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NA635512 - JEROME, J.: Three Men in a Boat (Unabridged)
Jerome K. Jerome
Three Men in a Boat
The nostalgic vision of the Edwardian age, consisting of long, lazy, sun-drenched afternoons spent on or by a gently lapping river really began with Jerome K. Jerome’s Three Men in a Boat. Although written at the end of Queen Victoria’s reign (1889), Jerome anticipated a time early in the next century when the working man would have more leisure time and like Kenneth Grahame’s trio of Ratty, Mole and Toad in The Wind in the Willows would enjoy nothing better than simply ‘messing about in boats’. Guides to the river Thames, pointing out flora and fauna, local beauty spots and local history, were in demand in the 1880s, and Jerome, beginning to establish himself as an essayist and playwright, decided to write such a book and include a few comic anecdotes based on his own boating experiences with his chums George Wingrave and Carl Hentschel. The funny stories grew, the guide diminished, and a classic of English literature was born.
As a humorist, Jerome K. Jerome had had a distinctly unfunny start in life. His father was a strict non-conformist, who was also a lay preacher. Despite having trained as an architect, he had a penchant for dabbling in unsuccessful investments, such as silver mining in Devon. So, often on the brink of poverty, the family was always on the move, and Jerome’s youth was spent partly in the West Midlands at Walsall (where he was born in 1859) and then Poplar, East London. Later he wrote of Poplar: ‘There is a menace, a haunting terror that is to be found nowhere else.’ The East End of London was indeed grim in the late 19th century; poverty and crime were rife.
After a rudimentary education, at fifteen Jerome found himself an orphan, and he had to fend for himself. He became a clerk for the London and North Western Railway Company. The 1880s were a sort of golden age for clerks. Mostly they were young men from poor backgrounds, who worked in the City, and earned just enough money to swagger into the West End, on the newly introduced half-day holiday. Jerome must have been a typical example of this new breed of working class man-about-town: pursuing the girls, drinking, smoking (tobacco was a lifelong love of Jerome’s), and inventing their own slang for each other, such as ‘old man’, ‘you fat-headed chunk’, ‘ass’, ‘dunderhead’. It was a world of joshing, bantering, larking – words that have long since dropped from modern vocabulary. The office clerk with pretensions was ruthlessly impersonated by the musichall star Vest Tilley, but they and their like were to be the backbone of the British Army in World War I – epitomised as ‘Tommy Atkins’ in patriotic song – naïve, good-natured, stoical and innocent. It is the world of Three Men in a Boat.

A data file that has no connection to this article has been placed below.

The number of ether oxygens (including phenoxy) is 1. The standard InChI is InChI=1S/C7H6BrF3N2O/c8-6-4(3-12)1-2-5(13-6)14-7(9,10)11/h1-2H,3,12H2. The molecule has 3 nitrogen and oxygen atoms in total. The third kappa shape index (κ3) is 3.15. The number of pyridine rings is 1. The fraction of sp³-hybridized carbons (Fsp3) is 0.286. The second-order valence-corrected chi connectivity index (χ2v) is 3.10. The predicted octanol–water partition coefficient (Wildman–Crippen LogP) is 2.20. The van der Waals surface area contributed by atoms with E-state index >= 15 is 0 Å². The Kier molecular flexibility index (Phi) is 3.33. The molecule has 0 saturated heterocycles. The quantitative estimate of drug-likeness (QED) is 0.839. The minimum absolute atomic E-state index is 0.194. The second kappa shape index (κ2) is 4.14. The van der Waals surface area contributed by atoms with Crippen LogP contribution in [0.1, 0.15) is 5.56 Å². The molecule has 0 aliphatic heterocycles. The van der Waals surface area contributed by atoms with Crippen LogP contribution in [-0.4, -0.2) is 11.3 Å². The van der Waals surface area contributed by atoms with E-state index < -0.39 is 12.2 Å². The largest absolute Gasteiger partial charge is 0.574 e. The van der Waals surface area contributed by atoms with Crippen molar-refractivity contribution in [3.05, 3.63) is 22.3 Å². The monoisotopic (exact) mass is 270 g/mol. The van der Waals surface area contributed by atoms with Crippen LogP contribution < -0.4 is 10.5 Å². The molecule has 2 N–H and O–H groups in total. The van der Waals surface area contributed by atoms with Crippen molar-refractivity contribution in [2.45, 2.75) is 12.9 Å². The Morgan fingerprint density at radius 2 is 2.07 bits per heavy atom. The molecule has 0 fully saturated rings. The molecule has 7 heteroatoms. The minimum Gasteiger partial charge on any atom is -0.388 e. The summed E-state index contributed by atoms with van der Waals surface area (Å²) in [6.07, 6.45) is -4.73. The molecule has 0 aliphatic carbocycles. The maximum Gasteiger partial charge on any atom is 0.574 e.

The three ‘chums’ are all ‘something in the City’ and as Jerome points out in the Preface: ‘things of flesh and blood – especially George, who weighs about twelve stone’. Jerome characterises himself in the novel, as indeed he did in most of his books, as the affable K – an all-round good sort of chap, with a touch of hypochondria and a capacity for having a good time. All he requires is: ‘A homely home and simple pleasures, one or two friends, worth the name, someone to love and someone to love you, a cat, a dog, and a pipe or two, enough to eat and enough to wear, and a little more than enough to drink; for thirst is a dangerous thing.’
Whilst still a railway clerk, Jerome had become stage-struck and tried his luck as an actor:
‘There comes a time in every one’s life when he feels he was born to be an actor. Something within him tells him that he is the coming man, and that one day he will electrify the world…This sort of thing generally takes a man when he is about nineteen, and lasts till he is nearly twenty. But he doesn’t know this at the time…I myself caught it in the usual course. I was at the theatre one evening seeing Romeo and Juliet played, when it suddenly flashed across me that that was my vocation. I thought that all acting was making love in tights to pretty women, and I determined to devote my life to it.’